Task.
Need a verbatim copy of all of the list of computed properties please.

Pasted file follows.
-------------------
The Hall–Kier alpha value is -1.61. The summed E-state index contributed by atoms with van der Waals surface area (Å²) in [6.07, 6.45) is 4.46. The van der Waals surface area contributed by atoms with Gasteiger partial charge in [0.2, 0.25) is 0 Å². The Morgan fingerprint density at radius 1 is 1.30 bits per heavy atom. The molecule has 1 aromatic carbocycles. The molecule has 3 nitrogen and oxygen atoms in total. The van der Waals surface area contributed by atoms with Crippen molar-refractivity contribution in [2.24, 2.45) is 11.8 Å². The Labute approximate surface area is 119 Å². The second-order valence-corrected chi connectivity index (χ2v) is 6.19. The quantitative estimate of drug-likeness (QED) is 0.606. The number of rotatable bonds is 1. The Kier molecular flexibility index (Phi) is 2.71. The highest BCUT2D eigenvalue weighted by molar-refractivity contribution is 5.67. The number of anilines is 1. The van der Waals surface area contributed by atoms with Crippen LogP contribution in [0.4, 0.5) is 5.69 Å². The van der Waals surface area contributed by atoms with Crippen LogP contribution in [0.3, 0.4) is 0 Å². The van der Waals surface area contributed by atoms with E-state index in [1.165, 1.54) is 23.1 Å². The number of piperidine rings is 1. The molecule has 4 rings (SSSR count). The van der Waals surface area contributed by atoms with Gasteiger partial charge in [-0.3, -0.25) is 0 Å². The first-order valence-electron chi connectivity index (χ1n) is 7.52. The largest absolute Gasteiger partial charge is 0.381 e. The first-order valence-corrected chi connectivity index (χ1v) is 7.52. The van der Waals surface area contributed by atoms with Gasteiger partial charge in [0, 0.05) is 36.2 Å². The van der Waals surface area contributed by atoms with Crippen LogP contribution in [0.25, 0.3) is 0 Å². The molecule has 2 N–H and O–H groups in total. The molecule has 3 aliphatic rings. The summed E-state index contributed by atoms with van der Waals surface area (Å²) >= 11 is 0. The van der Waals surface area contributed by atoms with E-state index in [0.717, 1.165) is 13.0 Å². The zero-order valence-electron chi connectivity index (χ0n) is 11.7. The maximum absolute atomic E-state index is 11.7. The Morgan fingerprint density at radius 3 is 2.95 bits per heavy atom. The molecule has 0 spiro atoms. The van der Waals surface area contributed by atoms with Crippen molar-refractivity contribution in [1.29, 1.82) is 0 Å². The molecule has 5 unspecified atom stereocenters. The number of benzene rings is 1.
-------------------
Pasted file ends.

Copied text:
The Hall–Kier alpha value is -1.61. The summed E-state index contributed by atoms with van der Waals surface area (Å²) in [6.07, 6.45) is 4.46. The van der Waals surface area contributed by atoms with Gasteiger partial charge in [0.2, 0.25) is 0 Å². The Morgan fingerprint density at radius 1 is 1.30 bits per heavy atom. The molecule has 1 aromatic carbocycles. The molecule has 3 nitrogen and oxygen atoms in total. The van der Waals surface area contributed by atoms with Crippen molar-refractivity contribution in [2.24, 2.45) is 11.8 Å². The Labute approximate surface area is 119 Å². The second-order valence-corrected chi connectivity index (χ2v) is 6.19. The quantitative estimate of drug-likeness (QED) is 0.606. The number of rotatable bonds is 1. The Kier molecular flexibility index (Phi) is 2.71. The highest BCUT2D eigenvalue weighted by molar-refractivity contribution is 5.67. The number of anilines is 1. The van der Waals surface area contributed by atoms with Crippen LogP contribution in [0.4, 0.5) is 5.69 Å². The van der Waals surface area contributed by atoms with Crippen LogP contribution in [0.3, 0.4) is 0 Å². The van der Waals surface area contributed by atoms with E-state index in [1.165, 1.54) is 23.1 Å². The number of piperidine rings is 1. The molecule has 4 rings (SSSR count). The van der Waals surface area contributed by atoms with Gasteiger partial charge in [-0.3, -0.25) is 0 Å². The first-order valence-electron chi connectivity index (χ1n) is 7.52. The largest absolute Gasteiger partial charge is 0.381 e. The first-order valence-corrected chi connectivity index (χ1v) is 7.52. The van der Waals surface area contributed by atoms with Gasteiger partial charge in [0, 0.05) is 36.2 Å². The van der Waals surface area contributed by atoms with Crippen LogP contribution in [0.25, 0.3) is 0 Å². The molecule has 2 N–H and O–H groups in total. The molecule has 3 aliphatic rings. The summed E-state index contributed by atoms with van der Waals surface area (Å²) >= 11 is 0. The van der Waals surface area contributed by atoms with E-state index in [0.717, 1.165) is 13.0 Å². The zero-order valence-electron chi connectivity index (χ0n) is 11.7. The maximum absolute atomic E-state index is 11.7. The Morgan fingerprint density at radius 3 is 2.95 bits per heavy atom. The molecule has 0 spiro atoms. The van der Waals surface area contributed by atoms with Crippen molar-refractivity contribution in [1.29, 1.82) is 0 Å². The molecule has 5 unspecified atom stereocenters. The number of benzene rings is 1.